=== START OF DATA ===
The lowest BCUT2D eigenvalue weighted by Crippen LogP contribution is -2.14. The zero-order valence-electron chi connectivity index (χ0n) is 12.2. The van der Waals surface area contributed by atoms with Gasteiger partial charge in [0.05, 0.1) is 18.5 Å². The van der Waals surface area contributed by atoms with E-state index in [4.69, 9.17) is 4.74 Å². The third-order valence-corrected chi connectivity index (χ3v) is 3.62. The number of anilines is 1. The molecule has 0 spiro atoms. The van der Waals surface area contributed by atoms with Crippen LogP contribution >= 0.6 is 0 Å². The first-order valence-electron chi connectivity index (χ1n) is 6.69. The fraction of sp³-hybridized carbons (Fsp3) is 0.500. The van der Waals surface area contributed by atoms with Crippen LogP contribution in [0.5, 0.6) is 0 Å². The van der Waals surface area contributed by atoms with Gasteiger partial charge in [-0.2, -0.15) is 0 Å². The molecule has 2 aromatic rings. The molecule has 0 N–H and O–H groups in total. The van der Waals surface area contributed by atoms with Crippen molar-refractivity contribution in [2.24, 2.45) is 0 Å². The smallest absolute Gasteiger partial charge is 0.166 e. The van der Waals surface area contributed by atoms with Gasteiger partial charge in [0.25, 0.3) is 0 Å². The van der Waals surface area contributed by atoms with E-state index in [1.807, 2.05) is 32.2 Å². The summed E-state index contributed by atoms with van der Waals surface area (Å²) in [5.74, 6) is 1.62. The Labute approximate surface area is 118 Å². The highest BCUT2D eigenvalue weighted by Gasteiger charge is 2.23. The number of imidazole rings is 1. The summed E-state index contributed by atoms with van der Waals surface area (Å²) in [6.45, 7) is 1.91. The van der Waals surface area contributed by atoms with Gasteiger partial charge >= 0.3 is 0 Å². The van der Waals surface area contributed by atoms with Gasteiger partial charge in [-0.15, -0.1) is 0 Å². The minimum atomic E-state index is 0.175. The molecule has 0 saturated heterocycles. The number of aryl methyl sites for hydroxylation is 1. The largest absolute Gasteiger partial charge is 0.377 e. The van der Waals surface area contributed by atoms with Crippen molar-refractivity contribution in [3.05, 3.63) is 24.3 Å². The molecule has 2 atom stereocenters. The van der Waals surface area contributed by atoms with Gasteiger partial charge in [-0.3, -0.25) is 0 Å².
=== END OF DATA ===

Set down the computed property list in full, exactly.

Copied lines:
The lowest BCUT2D eigenvalue weighted by Crippen LogP contribution is -2.14. The zero-order valence-electron chi connectivity index (χ0n) is 12.2. The van der Waals surface area contributed by atoms with Gasteiger partial charge in [0.05, 0.1) is 18.5 Å². The van der Waals surface area contributed by atoms with E-state index in [4.69, 9.17) is 4.74 Å². The third-order valence-corrected chi connectivity index (χ3v) is 3.62. The number of anilines is 1. The molecule has 0 spiro atoms. The van der Waals surface area contributed by atoms with Crippen LogP contribution >= 0.6 is 0 Å². The first-order valence-electron chi connectivity index (χ1n) is 6.69. The fraction of sp³-hybridized carbons (Fsp3) is 0.500. The van der Waals surface area contributed by atoms with Crippen LogP contribution in [0.5, 0.6) is 0 Å². The van der Waals surface area contributed by atoms with Gasteiger partial charge in [-0.2, -0.15) is 0 Å². The molecule has 2 aromatic rings. The molecule has 0 N–H and O–H groups in total. The van der Waals surface area contributed by atoms with Crippen molar-refractivity contribution in [2.24, 2.45) is 0 Å². The smallest absolute Gasteiger partial charge is 0.166 e. The van der Waals surface area contributed by atoms with Gasteiger partial charge in [0.25, 0.3) is 0 Å². The van der Waals surface area contributed by atoms with E-state index in [1.807, 2.05) is 32.2 Å². The summed E-state index contributed by atoms with van der Waals surface area (Å²) in [5.74, 6) is 1.62. The Labute approximate surface area is 118 Å². The highest BCUT2D eigenvalue weighted by Gasteiger charge is 2.23. The number of imidazole rings is 1. The summed E-state index contributed by atoms with van der Waals surface area (Å²) in [6.45, 7) is 1.91. The van der Waals surface area contributed by atoms with Gasteiger partial charge >= 0.3 is 0 Å². The van der Waals surface area contributed by atoms with Gasteiger partial charge in [-0.15, -0.1) is 0 Å². The minimum atomic E-state index is 0.175. The molecule has 0 saturated heterocycles. The number of aryl methyl sites for hydroxylation is 1. The largest absolute Gasteiger partial charge is 0.377 e. The van der Waals surface area contributed by atoms with Crippen molar-refractivity contribution in [3.05, 3.63) is 24.3 Å². The molecule has 2 atom stereocenters. The van der Waals surface area contributed by atoms with Gasteiger partial charge in [-0.3, -0.25) is 0 Å².